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The Helena independent. [volume] (Helena, Mont.) 1875-1943, April 21, 1892, Morning, Image 5

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Persistent link: https://chroniclingamerica.loc.gov/lccn/sn83025308/1892-04-21/ed-1/seq-5/

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Capt. Charlee F. Powell Arrives in
Helena to Give a Publio
Invitations to the National Mining
Congressa Whioh Meets
Bere in July.
Tho Artesian Well Project Gives Promlse
of Early Success--Work at tile,
S-Cracker tactory.
Capt. Charles F. Powell, of the engineer
corps, United States army, and who is
In charge of the improvement of the upper
Missouri river, arrived in Helena yesterday.
He wa& pmt at the Northern Pacific depot
by Mayor Kleinsohmaidt and William Math,
president of the Board of Trade, who es
corted him to the Merchants hotel. Capt.
Powell comes here on a special mission
from the war department to look into the
matter of the proposed dam at Stabb's
Ferry. He will give a hearing to all who
are interested at the ofice of Major J. M.
Marshall, quartermaster, Steamboat block
to-day. Several written arguments hav
been prepared and will be handed to Capt:
Powell. In addition it is thought there
will be some oral arguments in favor of the
T. E. Collins, H. O. Chowen, J. Book
walter and M. S. Parker. of Great Falls,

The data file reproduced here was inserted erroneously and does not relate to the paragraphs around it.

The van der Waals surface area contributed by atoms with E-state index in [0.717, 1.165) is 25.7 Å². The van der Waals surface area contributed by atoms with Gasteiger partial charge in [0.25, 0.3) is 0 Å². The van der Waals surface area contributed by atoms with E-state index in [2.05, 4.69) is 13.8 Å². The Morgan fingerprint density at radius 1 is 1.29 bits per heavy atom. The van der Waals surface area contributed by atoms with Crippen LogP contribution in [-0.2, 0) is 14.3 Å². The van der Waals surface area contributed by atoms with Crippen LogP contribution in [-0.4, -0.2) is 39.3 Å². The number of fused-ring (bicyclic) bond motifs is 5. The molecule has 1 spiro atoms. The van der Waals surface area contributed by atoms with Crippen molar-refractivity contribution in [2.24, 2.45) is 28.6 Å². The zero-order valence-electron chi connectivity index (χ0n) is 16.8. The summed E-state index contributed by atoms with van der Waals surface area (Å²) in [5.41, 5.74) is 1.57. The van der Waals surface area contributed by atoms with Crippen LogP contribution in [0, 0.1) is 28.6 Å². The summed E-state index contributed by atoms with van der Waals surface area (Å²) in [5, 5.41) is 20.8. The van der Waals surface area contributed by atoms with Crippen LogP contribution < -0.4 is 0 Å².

llU appear before Capt. Powell in opposi
lion to the dam. .
Invitations Ready for the Big Event
Which Takes Pine In July.'
Secretary Barnard Brown of the execu
tive committee of the coming mining con
gress, has prepared 5,000 communications,
embraeing 10,000 invitations, which will be
sent out to the governors of the states and
territories, and to the mayors of cities of
1,000 inhabitants, asking them to appoint
delegates to the great event which will be
gin in Helena July 12. The apportion
ment will be as follows: Each state and
territory ten delegates appointed by the
governor; each incorporated city or town,
one delegate; having 2,500 population, two
delegates; having 12,500 inhabitants, three
delegates, and one additional delegate for
each 10,000 over 12,500, to be appointed by
the mayor or other executive officer; for
paoh incorporated exchange on which min
ng stock is sobld, one delegate and an ad
ditional delegate for each ten members of
the exchange. The invitation, which is
signed by Chairman S. T. Hauser and Seo
retary Broewn, arges active co-operation in
seouring to the oengress a complete and
thoroughly representative participation in
the deliberations of the organization and
the communication says: "Being
based upon the greatest indus
try of the Unitea States, its
expressions meat excite universal interest.
T'he potency of disoussion by eminent men
of the general needs of our mining inter